Remove light fittings and other items such as curtain rails that may be ceiling mounted. If there is an air-condition unit also mounted into the ceiling area then this will need to be masked off using masking tape and paper. When painting, look to use the stepladder where possible instead of a roller extension. This will stop you from stretching and give you more control of your roller painting since your hands will be closer to the actual point of contact where the paint meets the ceiling. A step ladder with a shelf at the top of it is a good idea so that you can place the paint tray on it and so avoid walking up and down the step ladder every time you want to refresh the roller with new paint from the tray. The ceiling of an average studio condo will likely take a single person a day to paint, so it is worth ensuring that you have plenty of time put by for the job.

With the ceiling complete and the edges also painted you can then start on the walls. If different colour walls are chosen then it will be necessary to carefully mask off the edges and use a paintbrush in each of the different colours to make the edges smooth. The same goes for where different coloured walls meet a ceiling that has a distinct colour. Then be sure to remove all light switches and electrical outlet cover plates as well as other wall fittings so that you can paint behind them and then refit them after the wall is dry. A top down approach is a good way to go when painting walls using the stepladder for the highest areas and then a small extender for mid areas. Keep painting evenly all the way down to the floor and you may find you can cover all the walls of your room within a day.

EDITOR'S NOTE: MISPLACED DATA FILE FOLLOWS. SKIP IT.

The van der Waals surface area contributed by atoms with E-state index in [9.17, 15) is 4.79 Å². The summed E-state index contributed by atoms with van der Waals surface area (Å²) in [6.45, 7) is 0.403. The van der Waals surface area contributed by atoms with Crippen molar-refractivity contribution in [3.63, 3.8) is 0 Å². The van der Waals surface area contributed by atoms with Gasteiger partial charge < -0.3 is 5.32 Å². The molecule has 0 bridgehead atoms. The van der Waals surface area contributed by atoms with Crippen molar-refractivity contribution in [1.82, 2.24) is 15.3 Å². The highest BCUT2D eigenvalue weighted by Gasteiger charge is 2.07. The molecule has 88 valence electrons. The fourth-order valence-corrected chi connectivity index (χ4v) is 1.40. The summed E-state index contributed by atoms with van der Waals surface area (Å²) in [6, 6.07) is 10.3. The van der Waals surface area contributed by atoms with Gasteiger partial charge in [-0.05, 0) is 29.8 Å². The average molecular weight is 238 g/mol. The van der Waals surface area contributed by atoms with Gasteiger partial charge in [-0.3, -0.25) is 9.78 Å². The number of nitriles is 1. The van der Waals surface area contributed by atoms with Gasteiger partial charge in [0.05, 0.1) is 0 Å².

Allow another day or two for painted surfaces to fully dry. They may be dry to the touch earlier but it is best to allow the paint to fully dry out. Unmasking all the areas and refitting electrical outlets and other fittings should be done with care so as not to mark the newly painted surfaces.

With all this in hand your newly painted condo can be fully enjoyed. It will be bright and clean and will give even an older building a modern interior feel. Painting should be done once every 5 years or so, or as required if paintwork is becoming worn or marked. Overall repainting of an interior is a relatively inexpensive thing to do and yet it will add considerable value to any property.